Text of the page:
Met the Devil from Hell and he’s
Knocked me off my pedestal,
Unwell I fell into an empty shell,
No surprise I despise you,
Can’t you tell?
These flies swarm together,
Into about the size of a pack of lies,
I’m sick and I can’t pretend like I’m
On the mend if I can’t straighten out
These lines that continue to bend!
Give me a sign, make it clear,
I’m right here and I’m all ears!
The fear is you’ll only talk after
I crack open about two six packs of beers,
Maybe I’m the one that’s whack,
Maybe I’ll just crawl back,
It’s tack I lack,
And my sacks half empty,
Lost track, please don’t tempt me,
This pain we sustain just ain’t healthy,
Let us be at peace together,
Even if it’s not forever
Daily Archives: January 22, 2014
Met the Devil from Hell and he’s
The Burns Supper is an institution of Scottish life: a night to celebrate the life and works of the national Bard. Suppers can range from an informal gathering of friends to a huge, formal dinner full of pomp and circumstance. This running order covers all the key elements you need to plan and structure a Burns Supper that suits your intentions.
Piping in the guests
A big-time Burns Night calls for a piper to welcome guests. If you don’t want all that baggage, some traditional music will do nicely. For more formal events, the audience should stand to welcome arriving guests: the piper plays until the high table is ready to be seated, at which point a round of applause is due. At a more egalitarian gathering – with no high table – the chair can simply bang on the table to draw attention to the start of the evening’s proceedings.
The Chair (host/organiser) warmly welcomes and introduces the assembled guests and the evening’s entertainment.
The Selkirk Grace
A short but important prayer read to usher in the meal, The Selkirk Grace is also known as
Some hae meat and canna eat, And some wad eat that want it, But we hae meat and we can eat, And sae the Lord be thankit.
Piping in the haggis
Guests should normally stand to welcome the dinner’s star attraction, which should be delivered on a silver platter by a procession comprising the chef, the piper and the person who will address the Haggis. A whisky-bearer should also arrive to ensure the toasts are well lubricated.
During the procession, guests clap in time to the music until the Haggis reaches its destination at the table. The music stops and everyone is seated in anticipation of the address To a Haggis.
Address to the haggis
The honoured reader now seizes their moment of glory by offering a fluent and entertaining rendition of To a Haggis. The reader should have his knife poised at the ready. On cue (
His knife see Rustic-labour dight), he cuts the casing along its length, making sure to spill out some of the tasty gore within (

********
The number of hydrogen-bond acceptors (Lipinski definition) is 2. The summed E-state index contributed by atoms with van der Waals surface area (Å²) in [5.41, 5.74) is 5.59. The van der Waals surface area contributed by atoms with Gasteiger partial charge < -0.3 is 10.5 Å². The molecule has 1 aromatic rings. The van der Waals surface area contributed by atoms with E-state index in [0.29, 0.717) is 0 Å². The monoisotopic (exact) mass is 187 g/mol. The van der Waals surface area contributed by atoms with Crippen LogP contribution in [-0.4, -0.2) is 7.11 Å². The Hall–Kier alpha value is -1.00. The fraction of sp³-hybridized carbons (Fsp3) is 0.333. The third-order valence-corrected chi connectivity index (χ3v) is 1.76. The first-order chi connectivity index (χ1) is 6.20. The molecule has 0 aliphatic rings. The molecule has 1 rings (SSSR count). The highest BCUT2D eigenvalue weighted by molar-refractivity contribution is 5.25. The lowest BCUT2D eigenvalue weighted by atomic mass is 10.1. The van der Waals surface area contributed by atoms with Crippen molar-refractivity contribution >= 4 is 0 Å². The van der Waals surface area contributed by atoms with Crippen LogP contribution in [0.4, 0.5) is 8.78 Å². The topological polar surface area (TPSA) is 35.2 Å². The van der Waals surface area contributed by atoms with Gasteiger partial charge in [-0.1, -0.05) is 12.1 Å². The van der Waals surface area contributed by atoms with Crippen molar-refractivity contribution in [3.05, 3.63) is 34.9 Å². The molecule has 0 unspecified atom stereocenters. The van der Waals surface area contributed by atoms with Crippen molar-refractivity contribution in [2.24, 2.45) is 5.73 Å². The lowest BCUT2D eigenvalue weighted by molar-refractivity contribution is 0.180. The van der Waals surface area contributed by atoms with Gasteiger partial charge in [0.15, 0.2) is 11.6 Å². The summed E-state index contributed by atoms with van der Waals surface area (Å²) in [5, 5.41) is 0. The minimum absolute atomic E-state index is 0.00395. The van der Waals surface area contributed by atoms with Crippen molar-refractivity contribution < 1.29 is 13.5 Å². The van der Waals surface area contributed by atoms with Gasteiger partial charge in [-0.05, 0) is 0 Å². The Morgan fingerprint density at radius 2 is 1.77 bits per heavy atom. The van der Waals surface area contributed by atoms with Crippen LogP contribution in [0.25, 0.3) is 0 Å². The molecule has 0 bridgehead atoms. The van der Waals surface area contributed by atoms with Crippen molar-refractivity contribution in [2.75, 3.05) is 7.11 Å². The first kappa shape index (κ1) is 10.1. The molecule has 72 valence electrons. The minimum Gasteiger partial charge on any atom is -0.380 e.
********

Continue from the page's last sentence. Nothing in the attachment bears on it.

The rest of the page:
trenching its gushing entrails).
Warning: it is wise to have a small cut made in the haggis skin before it is piped in. Instances are recorded of top table guests being scalded by flying pieces of haggis when enthusiastic reciters omitted this precaution! Alternatively, the distribution of bits of haggis about the assembled company is regarded in some quarters as a part of the fun…
The recital ends with the reader raising the haggis in triumph during the final line
Gie her a haggis!, which the guests greet with rapturous applause.
Toast to the haggis
Prompted by the speaker, the audience now joins in the toast to the haggis. Raise a glass and shout:
The haggis!Then it’s time to serve the main course with its traditional companions, neeps and tatties. In larger events, the piper leads a procession carrying the opened haggis out to the kitchen for serving; audience members should clap as the procession departs.
Served with some suitable background music, the sumptuous Bill o’ Fare includes:-
Traditional cock-a-leekie soup;
Haggis, neeps & tatties (
Haggis wi’ bashit neeps an’ champit tatties);
Clootie Dumpling (a pudding prepared in a linen cloth or cloot) or Typsy Laird (a Scottish sherry trifle);
Cheeseboard with bannocks (oatcakes) and tea/coffee.
Variations do exist: beef lovers can serve the haggis, neeps & tatties as a starter with roast beef or steak pie as the main dish. Vegetarians can of course choose vegetarian haggis, while pescatarians could opt for a seafood main course such as Cullen Skink.
Liberal lashings of wine or ale should be served with dinner and it’s often customary to douse the haggis with a splash of whisky sauce, which, with true Scots understatement, is neat whisky.
After the meal, it’s time for connoisseurs to compare notes on the wonderful selection of malts served by the generous chair.
The first entertainment
The nervous first entertainer follows immediately after the meal. Often it will be a singer or musician performing Burns songs such as:-
- My Luve is Like a Red Red Rose;
- Rantin’, Rovin’ Robin;
- John Anderson, my jo; or
- Ae Fond Kiss, and Then We Sever.
Alternatively it could be a moving recital of a Burns poem, with perennial preference for:-
The immortal memory
The keynote speaker takes the stage to deliver a spell-binding oratoration on the life of Robert Burns: his literary genius, his politics, his highs and lows, his human frailty and – most importantly – his nationalism. The speech must bridge the dangerous chasm between serious intent and sparkling wit, painting a colourful picture of Scotland’s beloved Bard.
The speaker concludes with a heart-felt toast:
To the Immortal Memory of Robert Burns!
The second entertainment
The chair introduces more celebration of Burns’ work, preferably a poem or song to complement the earlier entertainment.
Toast to the Lassies
The humorous highlight of any Burns Night comes in this toast, which is designed to praise the role of women in the world today. This should be done by selective quotation from Burns’s works and should build towards a positive note. Particular reference to those present makes for a more meaningful toast
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